Eastern Orthodox/Lxx or Masoretic


Which translation has it correct in Amos8:1?
A basket of summer fruit from the Masoretic text or a bird-catcher's basket from our LXX?

Translation is a tricky business, especially when translating ancient languages. There are often questions and controversy about specific words and what they mean, and it is always difficult to find the "right" word in English, because some words have no real equivalents or are used in ways that convey additional meaning that is difficult to describe in another language.

It may be that the original Hebrew word had more than one meaning and the Greek word chosen was not an exact match in meaning, which was further distorted by the translation to English, such that fruit basket in ancient Hebrew became fowler's basket in modern English. One somewhat interesting exercise is to take any simple phrase using Google Translate, translate from English to Hebrew, from Hebrew to Greek and then back to English. The results can be quite amusing.

For example, in the Hebrew of the Masoretic text, the prophetís point is far more emphatic because he uses a play on words that is difficult to communicate in English. The overt connection between the vision and Israelís fate was in the word-play based on the similar sounds [between summer and end] . . . The point of this vision, then, is the finality of judgment. The image being used here is that the end of Israel is near, like the end of the summer fruit which will soon rot away.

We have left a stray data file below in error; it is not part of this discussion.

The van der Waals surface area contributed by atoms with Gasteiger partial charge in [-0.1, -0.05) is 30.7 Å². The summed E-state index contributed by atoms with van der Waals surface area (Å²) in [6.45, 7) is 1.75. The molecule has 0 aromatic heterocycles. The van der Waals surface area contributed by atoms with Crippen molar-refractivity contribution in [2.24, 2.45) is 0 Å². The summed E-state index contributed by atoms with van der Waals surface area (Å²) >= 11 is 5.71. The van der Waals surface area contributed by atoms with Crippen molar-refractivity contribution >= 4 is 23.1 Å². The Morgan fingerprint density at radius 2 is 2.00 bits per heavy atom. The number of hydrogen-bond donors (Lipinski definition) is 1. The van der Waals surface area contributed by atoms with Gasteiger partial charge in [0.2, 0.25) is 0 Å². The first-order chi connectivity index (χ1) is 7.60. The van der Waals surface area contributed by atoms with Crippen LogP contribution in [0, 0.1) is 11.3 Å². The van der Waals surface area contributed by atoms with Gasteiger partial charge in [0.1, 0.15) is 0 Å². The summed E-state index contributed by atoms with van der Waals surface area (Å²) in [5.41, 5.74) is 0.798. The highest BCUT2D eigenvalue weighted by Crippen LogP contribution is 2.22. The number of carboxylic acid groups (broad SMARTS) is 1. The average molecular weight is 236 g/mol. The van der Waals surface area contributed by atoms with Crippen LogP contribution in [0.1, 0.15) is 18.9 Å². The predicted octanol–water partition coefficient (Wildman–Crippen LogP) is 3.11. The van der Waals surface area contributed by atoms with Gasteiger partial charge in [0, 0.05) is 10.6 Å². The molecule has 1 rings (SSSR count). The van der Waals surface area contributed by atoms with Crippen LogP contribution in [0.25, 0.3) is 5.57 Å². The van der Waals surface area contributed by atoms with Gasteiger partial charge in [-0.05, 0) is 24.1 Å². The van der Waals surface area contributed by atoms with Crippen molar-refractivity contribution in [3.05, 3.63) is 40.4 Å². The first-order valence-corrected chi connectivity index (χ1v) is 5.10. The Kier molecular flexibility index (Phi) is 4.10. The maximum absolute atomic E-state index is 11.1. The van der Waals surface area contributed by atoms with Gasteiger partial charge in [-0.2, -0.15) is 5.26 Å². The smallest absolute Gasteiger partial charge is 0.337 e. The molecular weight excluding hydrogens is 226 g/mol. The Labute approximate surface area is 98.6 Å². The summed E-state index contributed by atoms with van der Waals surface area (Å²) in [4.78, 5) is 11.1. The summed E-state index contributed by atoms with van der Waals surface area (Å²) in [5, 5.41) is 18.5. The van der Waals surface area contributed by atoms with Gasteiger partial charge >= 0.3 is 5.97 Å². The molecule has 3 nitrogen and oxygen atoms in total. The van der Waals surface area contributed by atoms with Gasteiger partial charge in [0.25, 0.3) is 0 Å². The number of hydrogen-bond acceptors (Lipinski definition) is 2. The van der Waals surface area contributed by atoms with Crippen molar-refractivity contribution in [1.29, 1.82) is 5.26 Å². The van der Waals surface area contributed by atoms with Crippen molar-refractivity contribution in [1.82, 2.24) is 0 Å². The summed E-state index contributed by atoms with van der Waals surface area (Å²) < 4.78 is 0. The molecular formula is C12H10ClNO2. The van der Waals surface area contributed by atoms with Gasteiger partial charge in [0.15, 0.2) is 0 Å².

In the Septuagint translations, it describes the basket itself rather than what is in the basket. It specifically calls out a "fowler's basket" but the English translation does not really convey what the basket actually contains. One might assume birds but it could just as easily been a basket designed to transport captured birds that contains ripe fruit, but it is difficult to say.

Since the image of rotting fruit certainly seems to be consistent with the prophet's admonition to Israel, I suspect this is a "better" translation of the idea, while the Septuagint translation may represent a more literal translation of the original word (twice removed from ancient Hebrew to ancient Greek to modern English).  

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